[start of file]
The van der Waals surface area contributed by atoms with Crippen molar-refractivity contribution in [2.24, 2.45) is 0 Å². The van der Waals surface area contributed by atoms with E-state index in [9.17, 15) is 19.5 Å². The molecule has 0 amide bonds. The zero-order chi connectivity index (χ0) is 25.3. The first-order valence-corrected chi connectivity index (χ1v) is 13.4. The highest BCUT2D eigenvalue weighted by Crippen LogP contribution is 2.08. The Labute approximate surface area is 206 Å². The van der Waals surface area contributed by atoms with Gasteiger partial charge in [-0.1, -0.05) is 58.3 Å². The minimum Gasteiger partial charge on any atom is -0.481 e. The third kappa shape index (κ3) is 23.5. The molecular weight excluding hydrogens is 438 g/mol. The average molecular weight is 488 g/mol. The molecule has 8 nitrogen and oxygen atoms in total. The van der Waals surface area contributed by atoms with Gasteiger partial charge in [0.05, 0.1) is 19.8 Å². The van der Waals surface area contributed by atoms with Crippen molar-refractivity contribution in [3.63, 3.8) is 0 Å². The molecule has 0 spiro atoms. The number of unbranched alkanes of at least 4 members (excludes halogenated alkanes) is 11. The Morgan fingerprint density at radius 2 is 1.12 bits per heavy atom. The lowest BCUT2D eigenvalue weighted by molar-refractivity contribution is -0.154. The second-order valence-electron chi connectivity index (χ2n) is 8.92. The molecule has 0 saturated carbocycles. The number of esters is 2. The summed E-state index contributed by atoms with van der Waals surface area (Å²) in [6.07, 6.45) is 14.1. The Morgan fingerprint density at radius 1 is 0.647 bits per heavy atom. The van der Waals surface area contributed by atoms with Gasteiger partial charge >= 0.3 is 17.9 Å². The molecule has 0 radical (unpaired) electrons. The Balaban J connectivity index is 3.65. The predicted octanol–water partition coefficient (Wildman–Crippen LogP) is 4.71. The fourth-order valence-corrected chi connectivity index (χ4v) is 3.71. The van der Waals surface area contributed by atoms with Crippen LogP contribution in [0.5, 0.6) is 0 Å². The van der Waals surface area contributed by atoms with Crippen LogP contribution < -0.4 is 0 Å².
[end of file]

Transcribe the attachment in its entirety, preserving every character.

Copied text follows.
The van der Waals surface area contributed by atoms with Crippen molar-refractivity contribution in [2.24, 2.45) is 0 Å². The van der Waals surface area contributed by atoms with E-state index in [9.17, 15) is 19.5 Å². The molecule has 0 amide bonds. The zero-order chi connectivity index (χ0) is 25.3. The first-order valence-corrected chi connectivity index (χ1v) is 13.4. The highest BCUT2D eigenvalue weighted by Crippen LogP contribution is 2.08. The Labute approximate surface area is 206 Å². The van der Waals surface area contributed by atoms with Gasteiger partial charge in [-0.1, -0.05) is 58.3 Å². The minimum Gasteiger partial charge on any atom is -0.481 e. The third kappa shape index (κ3) is 23.5. The molecular weight excluding hydrogens is 438 g/mol. The average molecular weight is 488 g/mol. The molecule has 8 nitrogen and oxygen atoms in total. The van der Waals surface area contributed by atoms with Gasteiger partial charge in [0.05, 0.1) is 19.8 Å². The van der Waals surface area contributed by atoms with Crippen molar-refractivity contribution in [3.63, 3.8) is 0 Å². The molecule has 0 spiro atoms. The number of unbranched alkanes of at least 4 members (excludes halogenated alkanes) is 11. The Morgan fingerprint density at radius 2 is 1.12 bits per heavy atom. The lowest BCUT2D eigenvalue weighted by molar-refractivity contribution is -0.154. The second-order valence-electron chi connectivity index (χ2n) is 8.92. The molecule has 0 saturated carbocycles. The number of esters is 2. The summed E-state index contributed by atoms with van der Waals surface area (Å²) in [6.07, 6.45) is 14.1. The Morgan fingerprint density at radius 1 is 0.647 bits per heavy atom. The van der Waals surface area contributed by atoms with Gasteiger partial charge >= 0.3 is 17.9 Å². The molecule has 0 radical (unpaired) electrons. The Balaban J connectivity index is 3.65. The predicted octanol–water partition coefficient (Wildman–Crippen LogP) is 4.71. The fourth-order valence-corrected chi connectivity index (χ4v) is 3.71. The van der Waals surface area contributed by atoms with Crippen LogP contribution in [0.5, 0.6) is 0 Å². The van der Waals surface area contributed by atoms with Crippen LogP contribution < -0.4 is 0 Å².